Mayor Rob Ford still wants the Occupy Toronto protesters out of St. James Park despite an ultimatum issued via YouTube video by a group claiming to be hacker-activists Anonymous.
“You have said that by next week the occupiers shall be removed. And we say by next week if you do not change your mind, you shall be removed from the Internet,” proclaims the video’s computer-generated voice, typical of messages from the loosely organized collective of hackers. The mayor’s office released a statement reaffirming its position in the face of to the threat. “The mayor and city manager have been very clear over the past week. It’s time this came to a peaceful conclusion,” said the statement. “They do not have a permit and we are asking them to leave.” But should the mayor be worried about the potential cyber attack? Last week, a hacker claiming to be part of Anonymous targeted Mayor Francis Slay of St. Louis after an eviction notice was sent to the city’s Occupy protesters. “You can remove the movement from the city, but you cannot remove the movement from your systems!” said a message posted on the mayor’s website. Thousands of Slay’s emails, as well as contact information for hundreds of his political backers were also dumped online by hackers. Days later, in another operation titled “Texan Takedown Thursday,” hackers claiming affiliation with Anonymous released three gigabytes of emails that appear to be from 25 members of the Texas Police Chiefs Association. A number of the emails were racist and sexist. However other recent threats of cyber attack by groups claiming to part of Anonymous have not gone through. A plan take down the Toronto Stock Exchange earlier this month was announced in a YouTube video that has since been removed. “The one per cent has been putting their wealth in the Toronto Stock Exchange. This is why we choose to declare war against it,” said the video purportedly sent from Anonymous. “On November 7, 2011, TSX shall be erased from the Internet. And this is just the beginning.”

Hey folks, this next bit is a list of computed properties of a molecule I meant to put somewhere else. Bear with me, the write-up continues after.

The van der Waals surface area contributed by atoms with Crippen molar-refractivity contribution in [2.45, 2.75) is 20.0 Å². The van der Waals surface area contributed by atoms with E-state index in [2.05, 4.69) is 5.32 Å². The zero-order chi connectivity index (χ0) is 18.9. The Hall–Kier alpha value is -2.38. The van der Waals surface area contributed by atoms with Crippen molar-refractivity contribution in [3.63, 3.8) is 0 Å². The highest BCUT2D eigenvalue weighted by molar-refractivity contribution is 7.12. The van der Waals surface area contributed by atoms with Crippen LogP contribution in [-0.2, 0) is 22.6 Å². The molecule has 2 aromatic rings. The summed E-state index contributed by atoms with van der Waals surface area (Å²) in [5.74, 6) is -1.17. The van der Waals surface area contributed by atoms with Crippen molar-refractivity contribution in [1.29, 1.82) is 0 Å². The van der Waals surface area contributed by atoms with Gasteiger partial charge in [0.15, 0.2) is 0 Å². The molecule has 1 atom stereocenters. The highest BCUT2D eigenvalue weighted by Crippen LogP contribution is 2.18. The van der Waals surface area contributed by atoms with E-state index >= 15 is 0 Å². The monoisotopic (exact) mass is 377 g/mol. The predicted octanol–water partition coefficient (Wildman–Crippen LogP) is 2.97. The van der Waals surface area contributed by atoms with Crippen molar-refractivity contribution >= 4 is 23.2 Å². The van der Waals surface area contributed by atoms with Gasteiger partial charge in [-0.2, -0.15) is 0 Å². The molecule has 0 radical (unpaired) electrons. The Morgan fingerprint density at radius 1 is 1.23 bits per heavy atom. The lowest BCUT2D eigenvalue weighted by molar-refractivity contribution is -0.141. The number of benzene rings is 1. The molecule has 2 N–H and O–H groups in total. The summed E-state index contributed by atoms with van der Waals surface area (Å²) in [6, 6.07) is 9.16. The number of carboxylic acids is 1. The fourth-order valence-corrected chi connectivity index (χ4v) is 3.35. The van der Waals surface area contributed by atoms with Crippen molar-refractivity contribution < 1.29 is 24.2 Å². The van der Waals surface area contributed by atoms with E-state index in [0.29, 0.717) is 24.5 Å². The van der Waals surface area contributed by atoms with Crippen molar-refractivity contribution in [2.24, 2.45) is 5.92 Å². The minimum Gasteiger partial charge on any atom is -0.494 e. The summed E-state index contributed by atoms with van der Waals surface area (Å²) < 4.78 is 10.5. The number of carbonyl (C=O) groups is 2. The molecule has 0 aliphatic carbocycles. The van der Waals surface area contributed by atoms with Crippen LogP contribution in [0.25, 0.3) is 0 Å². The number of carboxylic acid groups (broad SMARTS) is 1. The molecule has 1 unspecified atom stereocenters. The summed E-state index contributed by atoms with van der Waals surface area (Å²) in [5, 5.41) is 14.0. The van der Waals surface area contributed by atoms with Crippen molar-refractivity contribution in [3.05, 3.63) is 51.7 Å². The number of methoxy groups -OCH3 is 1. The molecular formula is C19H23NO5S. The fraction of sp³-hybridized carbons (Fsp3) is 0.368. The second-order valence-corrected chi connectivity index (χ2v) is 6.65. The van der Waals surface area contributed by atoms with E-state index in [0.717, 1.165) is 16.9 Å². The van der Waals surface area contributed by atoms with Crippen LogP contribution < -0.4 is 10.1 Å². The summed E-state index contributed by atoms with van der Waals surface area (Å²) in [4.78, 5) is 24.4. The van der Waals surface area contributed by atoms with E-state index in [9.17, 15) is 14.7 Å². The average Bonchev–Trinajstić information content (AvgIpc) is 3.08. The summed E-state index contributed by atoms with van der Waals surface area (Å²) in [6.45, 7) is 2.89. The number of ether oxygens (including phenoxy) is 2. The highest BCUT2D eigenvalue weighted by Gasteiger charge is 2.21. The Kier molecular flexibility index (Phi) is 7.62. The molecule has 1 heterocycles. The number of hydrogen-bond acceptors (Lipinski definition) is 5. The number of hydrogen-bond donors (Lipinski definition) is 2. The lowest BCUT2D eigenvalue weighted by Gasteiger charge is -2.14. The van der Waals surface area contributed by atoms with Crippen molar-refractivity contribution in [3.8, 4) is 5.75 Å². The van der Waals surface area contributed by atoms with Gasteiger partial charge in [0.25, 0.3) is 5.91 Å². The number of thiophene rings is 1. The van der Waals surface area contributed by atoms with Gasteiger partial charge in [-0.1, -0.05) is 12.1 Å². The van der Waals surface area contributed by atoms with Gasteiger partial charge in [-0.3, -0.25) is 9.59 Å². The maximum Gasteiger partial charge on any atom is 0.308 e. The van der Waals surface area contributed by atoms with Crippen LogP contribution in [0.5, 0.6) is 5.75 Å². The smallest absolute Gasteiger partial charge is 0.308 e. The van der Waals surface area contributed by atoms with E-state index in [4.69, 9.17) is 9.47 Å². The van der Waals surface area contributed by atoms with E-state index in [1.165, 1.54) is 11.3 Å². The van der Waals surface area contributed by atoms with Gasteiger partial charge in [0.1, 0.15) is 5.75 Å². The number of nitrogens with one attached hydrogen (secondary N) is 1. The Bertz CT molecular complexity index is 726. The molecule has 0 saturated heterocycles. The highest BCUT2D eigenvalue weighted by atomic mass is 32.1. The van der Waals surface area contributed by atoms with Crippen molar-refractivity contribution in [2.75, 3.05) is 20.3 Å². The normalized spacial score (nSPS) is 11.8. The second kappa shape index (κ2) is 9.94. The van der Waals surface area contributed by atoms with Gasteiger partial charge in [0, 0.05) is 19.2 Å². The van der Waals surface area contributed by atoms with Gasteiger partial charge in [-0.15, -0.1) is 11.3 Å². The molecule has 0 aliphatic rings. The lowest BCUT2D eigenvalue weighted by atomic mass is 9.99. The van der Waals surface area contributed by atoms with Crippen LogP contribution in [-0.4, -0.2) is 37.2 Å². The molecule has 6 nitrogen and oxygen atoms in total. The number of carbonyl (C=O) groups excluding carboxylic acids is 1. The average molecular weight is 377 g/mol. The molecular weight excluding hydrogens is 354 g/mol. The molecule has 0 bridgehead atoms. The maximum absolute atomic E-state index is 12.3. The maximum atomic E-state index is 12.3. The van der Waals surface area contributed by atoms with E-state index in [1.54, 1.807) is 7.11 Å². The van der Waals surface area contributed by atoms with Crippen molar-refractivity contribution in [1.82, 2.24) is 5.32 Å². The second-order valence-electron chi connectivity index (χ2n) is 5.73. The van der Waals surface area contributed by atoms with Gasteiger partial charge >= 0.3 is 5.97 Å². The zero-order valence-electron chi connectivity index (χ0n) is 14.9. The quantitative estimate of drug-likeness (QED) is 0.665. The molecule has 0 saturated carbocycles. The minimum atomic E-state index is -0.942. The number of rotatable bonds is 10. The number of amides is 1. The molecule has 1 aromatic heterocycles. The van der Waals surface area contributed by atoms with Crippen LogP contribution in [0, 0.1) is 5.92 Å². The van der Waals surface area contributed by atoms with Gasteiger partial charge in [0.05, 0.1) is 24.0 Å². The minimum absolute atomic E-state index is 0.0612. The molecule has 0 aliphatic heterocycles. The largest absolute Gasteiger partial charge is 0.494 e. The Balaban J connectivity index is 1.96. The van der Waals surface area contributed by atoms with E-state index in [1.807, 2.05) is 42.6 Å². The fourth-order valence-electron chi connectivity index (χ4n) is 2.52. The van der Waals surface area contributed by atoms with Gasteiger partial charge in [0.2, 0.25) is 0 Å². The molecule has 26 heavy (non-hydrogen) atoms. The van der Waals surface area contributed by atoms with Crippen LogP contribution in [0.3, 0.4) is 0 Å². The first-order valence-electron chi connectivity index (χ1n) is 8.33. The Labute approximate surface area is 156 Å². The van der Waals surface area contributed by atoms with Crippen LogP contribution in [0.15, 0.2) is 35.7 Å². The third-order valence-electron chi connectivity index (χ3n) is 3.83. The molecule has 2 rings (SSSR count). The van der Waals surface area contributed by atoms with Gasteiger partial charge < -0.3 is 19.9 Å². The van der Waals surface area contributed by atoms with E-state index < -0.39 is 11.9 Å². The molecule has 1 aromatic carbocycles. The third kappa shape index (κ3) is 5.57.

The threat was later withdrawn, and deemed a hoax by other possible members of the hacker group. The threat was similar to another made to the New York Stock Exchange in October. That threat was also apparently withdrawn and no attack was noted on the specified date, Oct. 10. A video posted last summer vowed to take down Facebook on Nov. 5. That attack also did not come to pass. Anonymous has claimed responsibility for a number of high profile cyber attacks since coming to mainstream attention in 2008. Last December the hacker collective attacked the websites of Paypal, Mastercard and Visa after the companies said they would no longer process donations to WikiLeaks — Julian Assange’s infamous data leaking organization. Nineteen people thought to be members of Anonymous have been arrested in the United States, United Kingdom and the Netherlands on suspicion of participating in the attacks. The group was also active during the Arab Spring, attacking government websites and providing online tools to help protesters further the revolutions. In July the group took credit for a hack of confidential NATO information, with Twitter message: “Hi NATO. Yes, we haz more of your delicious data.” Who the hacker group is actually made up of is unclear, but Anonymous is currently in second place in a poll for Time Magazine’s 2011 person of the year. In first place? The “99 per cent.” With files from the Canadian Press
I don’t get it, this “Anonymous” group is the same group of hackers who were praised for taking down a major porno ring about a month ago. Now they want to take out the entire city of Toronto and possible Facebook. Why would you start off doing a morally good thing and then start doing morally bad things? Hopefully this threat is just a hoax like the rest of them.